Outsourcing update: Discontented legislators, JLL satisfaction survey questioned, etc

Some state legislators are not satisfied with Department of General Services Commissioner Bob Oglesby’s response to their request for an economic impact statement on the impact of a new contract for outsourcing management of more state buildings — or with Jones Lang LaSalle’s performance under its current, more limited contract. So  reports the Nashville Post in reviewing the status of Gov. Bill Haslam’s privatization efforts.

An excerpt:

Oglesby wrote, “[T]he State will save an estimated $155,516,942.12 in facilities management costs over the next ten years … making the Contract the least-cost method for managing facilities. Obviously, if more Authorized Entities participate, the savings would likely be even greater.”

But the problem with that letter, legislators say, is that it doesn’t actually provide any numbers on the estimated impact of outsourcing on their specific districts — which was the entire point of requesting an economic impact statement. (The letter also includes KraftCPAs’ economic justification of the plan from last year.)

Tennessee code allows any legislator to request a state agency “justify a proposed action by preparing an economic impact statement using professionally accepted methodology, with quantification of data to the extent practicable, giving effect to both short-term and long-term consequences.” The statement “shall include” several pieces of information, notably, “A determination of the effect of the action on the cost of living in the geographical area in which the action would occur,” and, “A determination of the effect of the action on employment in the geographical area in which the action would occur.”

The letter Oglesby sent to legislators who requested statements is exactly the same for all — there is no estimated geographical impact listed for any district. (Note: The Post has posted text of the letter HERE.)

“It is not yet possible to determine the economic impact of this contract on any district or other geographical area since we do not have detailed information about which institutions and facilities in a specific district would be participating in the contract,” Roberson said in response to questions about whether Oglesby’s letter actually fulfills the conditions set out in the law.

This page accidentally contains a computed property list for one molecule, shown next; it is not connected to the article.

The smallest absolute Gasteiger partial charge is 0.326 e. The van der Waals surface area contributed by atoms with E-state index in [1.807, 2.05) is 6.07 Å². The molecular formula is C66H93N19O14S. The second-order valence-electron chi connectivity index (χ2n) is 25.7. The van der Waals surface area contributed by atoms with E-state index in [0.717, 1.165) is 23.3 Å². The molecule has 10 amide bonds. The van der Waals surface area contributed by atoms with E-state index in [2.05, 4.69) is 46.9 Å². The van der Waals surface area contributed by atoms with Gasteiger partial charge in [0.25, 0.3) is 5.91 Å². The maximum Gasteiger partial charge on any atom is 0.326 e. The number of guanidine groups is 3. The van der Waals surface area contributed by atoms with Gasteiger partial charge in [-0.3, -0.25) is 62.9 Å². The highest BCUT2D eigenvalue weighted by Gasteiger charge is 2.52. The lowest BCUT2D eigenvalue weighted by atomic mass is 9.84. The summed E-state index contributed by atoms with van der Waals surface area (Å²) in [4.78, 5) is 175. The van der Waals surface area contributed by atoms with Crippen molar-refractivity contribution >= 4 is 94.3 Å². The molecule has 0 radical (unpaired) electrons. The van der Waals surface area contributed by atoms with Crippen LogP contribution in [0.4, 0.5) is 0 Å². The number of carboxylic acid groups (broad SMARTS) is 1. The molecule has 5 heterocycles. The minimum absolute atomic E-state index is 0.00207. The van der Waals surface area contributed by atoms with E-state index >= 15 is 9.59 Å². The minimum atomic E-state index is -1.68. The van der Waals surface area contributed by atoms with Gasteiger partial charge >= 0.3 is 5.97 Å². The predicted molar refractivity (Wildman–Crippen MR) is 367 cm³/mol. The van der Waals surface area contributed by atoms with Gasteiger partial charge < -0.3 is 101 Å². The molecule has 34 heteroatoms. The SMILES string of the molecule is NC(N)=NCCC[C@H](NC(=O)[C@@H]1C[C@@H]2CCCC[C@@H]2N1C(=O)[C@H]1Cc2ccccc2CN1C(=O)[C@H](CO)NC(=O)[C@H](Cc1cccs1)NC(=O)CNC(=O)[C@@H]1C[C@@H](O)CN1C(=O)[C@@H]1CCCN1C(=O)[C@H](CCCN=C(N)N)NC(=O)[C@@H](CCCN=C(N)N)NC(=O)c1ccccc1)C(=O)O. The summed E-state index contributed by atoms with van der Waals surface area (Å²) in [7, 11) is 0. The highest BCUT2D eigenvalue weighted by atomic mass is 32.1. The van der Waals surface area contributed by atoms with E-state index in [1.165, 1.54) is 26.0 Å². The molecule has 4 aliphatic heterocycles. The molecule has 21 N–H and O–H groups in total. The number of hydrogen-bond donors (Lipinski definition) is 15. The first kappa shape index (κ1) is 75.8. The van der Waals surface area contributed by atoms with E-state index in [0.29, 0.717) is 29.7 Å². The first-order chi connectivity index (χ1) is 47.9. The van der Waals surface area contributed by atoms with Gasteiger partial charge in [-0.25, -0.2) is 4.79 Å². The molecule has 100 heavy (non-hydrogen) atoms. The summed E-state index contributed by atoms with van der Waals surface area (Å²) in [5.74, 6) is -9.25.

But that’s not good enough, said Nashville Democrat Rep. John Ray Clemmons, a vocal critic of outsourcing.

“Despite repeated requests, we have yet to receive any reliable proof of a benefit to taxpayers,” Clemmons said. “This generic response we received from the administration is insulting. It is entirely devoid of sufficient information one would expect from a competent administration with nothing to hide.”

Sen. Janice Bowling (R-Tullahoma) said the lack of information raises more questions than it answers.

“Don’t you think that’s a little bit irresponsible?” Bowling said of the lack of district-specific information. “That’s your fiduciary responsibility to the state of Tennessee to figure that out beforehand. You don’t wait until that university decides to opt in and then figure out the economic impact.”

…The letter also lists “Improved Facilities Management” as one of the agency’s top justifications for outsourcing.

“The ultimate measure of performance is customer satisfaction, which improved to an astonishing degree once the 2013 facilities management contract was implemented: in December 2016, the facilities managed under the 2013 contract had 98% customer satisfaction, up from 62% in July 2013 when that contract began,” Oglesby wrote. “Given that the Contractor is a worldwide expert and the Contract ties compensation to meeting performance standards, we expect to see similar improvement for the facilities that participate in the Contract.”

Legislative Plaza is one of the buildings serviced under the current JLL facilities management contract, and complaints about poor maintenance and cleaning are rife. The building is set to be vacated at the end of the year, which would necessarily limit major repairs, but Bowling said that it took a month a repeated calls to get her office vacuumed, when prior to outsourcing, it was vacuumed weekly. Her experience squares with what staffers from both parties describe as a decline in service under JLL — burnt-out lightbulbs that aren’t replaced, filthy trash cans that are not cleaned, surfaces that are not wiped down.

“The desks in the Senate were not dusted for over a year,” Bowling said. “The layer of dust on that surface was unbelievable, it was so thick.”

The constant complaints don’t match up with the high satisfaction percentages, and it turns out there’s a good reason for that — the numbers aren’t as representative as they could be.

If a state employee files a maintenance request, he or she will receive an email after the work order is completed with a link to an online satisfaction survey. For the 12-month period ending March 31, only 10 to 15 percent of people even responded to the survey — that’s where the 98 percent satisfaction figure comes from. And those surveys are only provided when a specific employee reports a specific problem — they don’t go out to everyone asking how clean the bathroom is regularly or how frequently the trash gets emptied. Surveys also aren’t generated when a JLL employee enters the work order.

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ABOUT THIS BLOG
Former Knoxville News Sentinel capitol bureau chief Tom Humphrey writes about Tennessee politics, government, and legislative news.
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